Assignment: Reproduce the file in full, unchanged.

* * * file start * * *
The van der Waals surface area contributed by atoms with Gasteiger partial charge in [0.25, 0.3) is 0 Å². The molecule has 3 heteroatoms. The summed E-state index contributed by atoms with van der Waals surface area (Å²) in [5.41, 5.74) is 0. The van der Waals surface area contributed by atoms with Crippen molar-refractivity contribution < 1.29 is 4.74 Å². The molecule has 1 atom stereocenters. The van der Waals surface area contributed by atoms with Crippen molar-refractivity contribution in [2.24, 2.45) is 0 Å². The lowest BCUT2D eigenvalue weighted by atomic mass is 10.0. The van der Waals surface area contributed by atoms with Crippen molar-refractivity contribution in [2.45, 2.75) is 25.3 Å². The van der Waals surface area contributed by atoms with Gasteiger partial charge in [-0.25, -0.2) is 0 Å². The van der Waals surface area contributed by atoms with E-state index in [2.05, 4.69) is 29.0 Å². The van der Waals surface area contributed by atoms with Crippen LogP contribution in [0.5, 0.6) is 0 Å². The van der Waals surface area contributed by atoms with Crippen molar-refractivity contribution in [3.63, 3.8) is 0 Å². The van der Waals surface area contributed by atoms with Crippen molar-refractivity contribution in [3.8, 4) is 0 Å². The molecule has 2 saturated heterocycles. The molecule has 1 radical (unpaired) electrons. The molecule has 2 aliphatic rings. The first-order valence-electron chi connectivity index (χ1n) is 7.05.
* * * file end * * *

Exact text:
The van der Waals surface area contributed by atoms with Gasteiger partial charge in [0.25, 0.3) is 0 Å². The molecule has 3 heteroatoms. The summed E-state index contributed by atoms with van der Waals surface area (Å²) in [5.41, 5.74) is 0. The van der Waals surface area contributed by atoms with Crippen molar-refractivity contribution < 1.29 is 4.74 Å². The molecule has 1 atom stereocenters. The van der Waals surface area contributed by atoms with Crippen molar-refractivity contribution in [2.24, 2.45) is 0 Å². The lowest BCUT2D eigenvalue weighted by atomic mass is 10.0. The van der Waals surface area contributed by atoms with Crippen molar-refractivity contribution in [2.45, 2.75) is 25.3 Å². The van der Waals surface area contributed by atoms with Gasteiger partial charge in [-0.25, -0.2) is 0 Å². The van der Waals surface area contributed by atoms with E-state index in [2.05, 4.69) is 29.0 Å². The van der Waals surface area contributed by atoms with Crippen LogP contribution in [0.5, 0.6) is 0 Å². The van der Waals surface area contributed by atoms with Crippen molar-refractivity contribution in [3.63, 3.8) is 0 Å². The van der Waals surface area contributed by atoms with Crippen molar-refractivity contribution in [3.8, 4) is 0 Å². The molecule has 2 saturated heterocycles. The molecule has 1 radical (unpaired) electrons. The molecule has 2 aliphatic rings. The first-order valence-electron chi connectivity index (χ1n) is 7.05.